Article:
Glenn: Attitude Is Key

As the first team squad report back for pre-season training today, Glenn Roeder says attitude is all important in Division One - and insists that no one will be underestimating the task ahead of returning to the Premiership at the first attempt.

"Half the teams in the first division have been in the Premiership in the last three or four years - the likes of Ipswich, Derby, Coventry - and Sunderland and West Brom were obviously in the Premiership last year.

"No one at West Ham will be treating the first division lightly. We will have a good, hard pre-season and work extremely hard on our fitness as we always do and make sure we are superfit and ready for the start of the season.

"We will be expected to start the season well and the players have to be up for the challenge. If you have the right attitude in the squad, a good one, they will be, with people that are focused and prepare in the right manner."

Glenn is well down the road to recovery after having had a benign brain tumour removed and he adds: "I wouldn't want to be seen as defiant. I would rather say that I am getting back to full health and feeling very positive towards the new season.

"No matter how disappointed and low any individual supporter felt on the last Sunday at Birmingham I was at least as, if not more, disappointed.

"I wanted to be at St. Andrew's but it wasn't possible. I had to suffer the agony of having to watch it unfold from my own home.

"It was agonising and it was hugely disappointing to go down when, 10 times out of 10, 42 points would easily have acquired safety.

"I think Sam Allardyce said in a freak year we have ended up being relegated with a record number of points. "Without doubt our problem was with the home form and we drew too many games.

"In my first season when we finished seventh we lost 15 games and in the season just gone we lost 16, one more game.

"But we drew too many and as everyone knows the difference between a draw and a win is two points and those three or four extra draws that we had have really cost us - but there we are.

"But I don't want to give the cynics the chance to say it is all excuses."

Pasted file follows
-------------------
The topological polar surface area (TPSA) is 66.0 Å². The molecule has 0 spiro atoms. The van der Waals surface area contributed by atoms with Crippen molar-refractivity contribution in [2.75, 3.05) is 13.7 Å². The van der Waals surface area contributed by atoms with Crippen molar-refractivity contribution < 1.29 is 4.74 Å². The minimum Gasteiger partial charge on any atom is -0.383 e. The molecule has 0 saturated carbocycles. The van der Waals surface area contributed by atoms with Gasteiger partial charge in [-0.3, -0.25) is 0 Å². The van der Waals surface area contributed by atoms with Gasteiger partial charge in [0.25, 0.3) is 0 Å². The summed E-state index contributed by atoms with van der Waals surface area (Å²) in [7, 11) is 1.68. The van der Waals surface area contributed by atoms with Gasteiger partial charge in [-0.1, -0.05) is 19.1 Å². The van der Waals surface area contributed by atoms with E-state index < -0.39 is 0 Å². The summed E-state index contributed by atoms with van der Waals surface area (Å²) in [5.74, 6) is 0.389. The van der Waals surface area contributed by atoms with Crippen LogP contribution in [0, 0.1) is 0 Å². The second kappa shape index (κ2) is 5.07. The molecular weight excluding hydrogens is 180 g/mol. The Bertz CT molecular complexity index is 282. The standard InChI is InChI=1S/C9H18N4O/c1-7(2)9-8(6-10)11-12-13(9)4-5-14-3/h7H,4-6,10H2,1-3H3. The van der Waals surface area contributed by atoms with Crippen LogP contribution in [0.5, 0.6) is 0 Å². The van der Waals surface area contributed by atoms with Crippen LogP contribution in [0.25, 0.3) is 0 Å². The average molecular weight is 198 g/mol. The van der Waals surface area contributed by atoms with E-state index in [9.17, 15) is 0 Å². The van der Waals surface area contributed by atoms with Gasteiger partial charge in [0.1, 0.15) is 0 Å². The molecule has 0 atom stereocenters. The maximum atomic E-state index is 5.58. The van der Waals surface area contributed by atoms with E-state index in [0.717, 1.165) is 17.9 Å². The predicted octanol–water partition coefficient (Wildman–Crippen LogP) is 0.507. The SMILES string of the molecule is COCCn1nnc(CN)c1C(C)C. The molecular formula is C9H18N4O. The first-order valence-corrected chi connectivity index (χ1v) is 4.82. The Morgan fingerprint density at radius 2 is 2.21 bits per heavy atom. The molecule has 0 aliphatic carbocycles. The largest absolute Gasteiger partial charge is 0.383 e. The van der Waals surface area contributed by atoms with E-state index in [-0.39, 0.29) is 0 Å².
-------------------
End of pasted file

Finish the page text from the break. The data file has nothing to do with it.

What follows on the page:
As for his personal recovery, he says: "I have to say that if anything has knocked me back - and having a brain tumour is not the best news to be told, but I am a realist and took the news on the chin - it was the response for the two weeks after the news I had been taken ill.

"Not just from our supporters but people in all walks of life, not just in football, and from all over the world.

"The furthest point from us is probably New Zealand and I have had many cards from there, and Australia and America, and I don't know how these people knew I had a problem.

"I had letters and cards from people at Watford, good people but not ones I would have dreamed would go to a card shop or take the trouble to write a letter, and that has certainly given me a lot more faith in human beings than I had at times last year - though it was only a minority that made me lose it.

"The response has reminded me that there a lot of decent people in our society, people that do genuinely care.

"And I didn't realise I had so many people in football that I could consider friends. You touch base with these people but don't have a working relationship with them as there are too many.

"The response from the football world has been truly amazing; there are very few managers in the four divisions that didn't send something and I am sure the ones that didn't weren't aware anyway.

"I will make sure that everyone will get a letter from me because if people can take the trouble to send me something - and it is well over a thousand - I can take the trouble to send them something back.

"It might take a while but somewhere along the line they will get a response to what they did for me and it gave me a very warm feeling to realise that there are so many people that want you to recover and do well."